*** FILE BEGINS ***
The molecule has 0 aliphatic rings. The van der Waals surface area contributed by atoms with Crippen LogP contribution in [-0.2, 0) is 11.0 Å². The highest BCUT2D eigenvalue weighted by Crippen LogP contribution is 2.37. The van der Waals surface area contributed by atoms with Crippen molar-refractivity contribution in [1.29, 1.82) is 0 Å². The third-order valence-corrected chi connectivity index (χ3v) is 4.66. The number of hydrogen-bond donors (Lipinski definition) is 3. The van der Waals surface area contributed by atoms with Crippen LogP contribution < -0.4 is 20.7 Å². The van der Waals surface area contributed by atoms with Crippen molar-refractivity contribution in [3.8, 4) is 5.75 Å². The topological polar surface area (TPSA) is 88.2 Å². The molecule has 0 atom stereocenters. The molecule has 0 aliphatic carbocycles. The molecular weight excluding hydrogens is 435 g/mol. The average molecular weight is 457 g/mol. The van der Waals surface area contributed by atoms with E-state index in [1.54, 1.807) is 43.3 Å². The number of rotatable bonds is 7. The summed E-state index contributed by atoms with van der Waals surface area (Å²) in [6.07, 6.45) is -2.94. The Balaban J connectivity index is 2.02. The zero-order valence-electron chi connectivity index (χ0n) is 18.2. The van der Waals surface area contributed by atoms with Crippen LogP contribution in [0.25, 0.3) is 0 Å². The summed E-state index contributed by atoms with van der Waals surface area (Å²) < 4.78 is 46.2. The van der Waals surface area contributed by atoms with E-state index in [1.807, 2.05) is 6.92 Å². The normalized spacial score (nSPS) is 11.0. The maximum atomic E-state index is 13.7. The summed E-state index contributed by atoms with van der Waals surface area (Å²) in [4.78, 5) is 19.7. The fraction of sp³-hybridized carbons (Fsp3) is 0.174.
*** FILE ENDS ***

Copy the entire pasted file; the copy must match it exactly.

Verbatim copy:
The molecule has 0 aliphatic rings. The van der Waals surface area contributed by atoms with Crippen LogP contribution in [-0.2, 0) is 11.0 Å². The highest BCUT2D eigenvalue weighted by Crippen LogP contribution is 2.37. The van der Waals surface area contributed by atoms with Crippen molar-refractivity contribution in [1.29, 1.82) is 0 Å². The third-order valence-corrected chi connectivity index (χ3v) is 4.66. The number of hydrogen-bond donors (Lipinski definition) is 3. The van der Waals surface area contributed by atoms with Crippen LogP contribution < -0.4 is 20.7 Å². The van der Waals surface area contributed by atoms with Crippen molar-refractivity contribution in [3.8, 4) is 5.75 Å². The topological polar surface area (TPSA) is 88.2 Å². The molecule has 0 atom stereocenters. The molecule has 0 aliphatic carbocycles. The molecular weight excluding hydrogens is 435 g/mol. The average molecular weight is 457 g/mol. The van der Waals surface area contributed by atoms with E-state index in [1.54, 1.807) is 43.3 Å². The number of rotatable bonds is 7. The summed E-state index contributed by atoms with van der Waals surface area (Å²) in [6.07, 6.45) is -2.94. The Balaban J connectivity index is 2.02. The zero-order valence-electron chi connectivity index (χ0n) is 18.2. The van der Waals surface area contributed by atoms with Crippen LogP contribution in [0.25, 0.3) is 0 Å². The summed E-state index contributed by atoms with van der Waals surface area (Å²) < 4.78 is 46.2. The van der Waals surface area contributed by atoms with E-state index in [1.807, 2.05) is 6.92 Å². The normalized spacial score (nSPS) is 11.0. The maximum atomic E-state index is 13.7. The summed E-state index contributed by atoms with van der Waals surface area (Å²) in [4.78, 5) is 19.7. The fraction of sp³-hybridized carbons (Fsp3) is 0.174.